Still, Webster was able to make progress with the apparatus he could afford. He and P. A. Ross collaborated in 1924 and 1925 to test the possible sources of the “tertiary radiation” reported by Duane and George L. Clark, who disputed the existence of the Compton effect. Webster and Ross verified Compton’s position—an important result because it was the first to come from neither Compton nor Duane.

During the late 1920’s and early 1930’s, Webster and his students concentrated on measuring K-lines in X-ray spectra (the discrete radiations emitted by atoms when an electron is removed from an interior orbital), using them as clues to atomic structure and processes. They specialized in observing the characteristic radiations of moderately heavy elements, such as gold and silver, produced by electron bombardment of thin foils. Without intervening matter, the energy of the cathode ray as it reached the affected atom could be known precisely, and in 1933 the Stanford group published a nonrelativistic quantum theory treatment of the ionization cross section of interior electrons that took into account nuclear attraction.

With this success behind him, and Bloch at Stanford, in 1935 Webster hoped to go on to heavier elements and higher energies. He and the physics faculty considered building a 102-foot X-ray tube; unable to find support for it, they turned their attention to the resonance methods for accelerating electrons in a conducting sphere developed by their Stanford colleague William W. Hansen, Webster’s former student. With war on the horizon, though, Webster and Hansen soon joined Sigurd and Russell Varian to develop the klystron, a source of microwave power for aircraft detection and instrument landing systems.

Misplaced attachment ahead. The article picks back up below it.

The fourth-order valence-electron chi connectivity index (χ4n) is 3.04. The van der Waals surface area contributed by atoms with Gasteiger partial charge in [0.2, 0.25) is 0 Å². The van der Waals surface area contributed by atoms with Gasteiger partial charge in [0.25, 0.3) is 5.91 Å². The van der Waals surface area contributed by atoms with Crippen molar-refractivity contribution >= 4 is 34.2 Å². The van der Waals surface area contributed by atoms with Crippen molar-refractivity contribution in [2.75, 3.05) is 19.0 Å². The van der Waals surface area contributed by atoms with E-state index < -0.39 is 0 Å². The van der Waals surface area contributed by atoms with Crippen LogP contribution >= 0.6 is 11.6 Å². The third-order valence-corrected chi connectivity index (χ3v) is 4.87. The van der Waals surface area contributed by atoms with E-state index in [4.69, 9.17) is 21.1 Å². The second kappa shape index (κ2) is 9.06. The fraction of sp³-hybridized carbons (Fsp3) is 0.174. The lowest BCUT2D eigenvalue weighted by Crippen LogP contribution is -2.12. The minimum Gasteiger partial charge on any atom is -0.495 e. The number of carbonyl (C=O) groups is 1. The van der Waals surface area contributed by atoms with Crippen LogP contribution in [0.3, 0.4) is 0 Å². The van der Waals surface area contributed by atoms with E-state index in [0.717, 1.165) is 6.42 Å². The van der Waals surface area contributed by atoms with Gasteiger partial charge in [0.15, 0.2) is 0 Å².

Klystron research meant sharing laboratory space with engineers from the sponsoring Sperry Gyroscope Company, an arrangement Webster found intolerable. He left the project, after contributing a mathematical analysis of the klystron’s workings, and in 1941 found a new role in the preparedness effort as an author of pilot training manuals for the Civil Aeronautics Authority. From 1942 to 1945, Webster worked on bazookas and aircraft rockets at Aberdeen Proving Ground. During his absence, plans were laid at Stanford for a special laboratory where microwave research could continue under Hansen after the war. After his experience with Sperry, Webster opposed the project, and it was finally agreed that he would give up the department chair for his final years before retirement.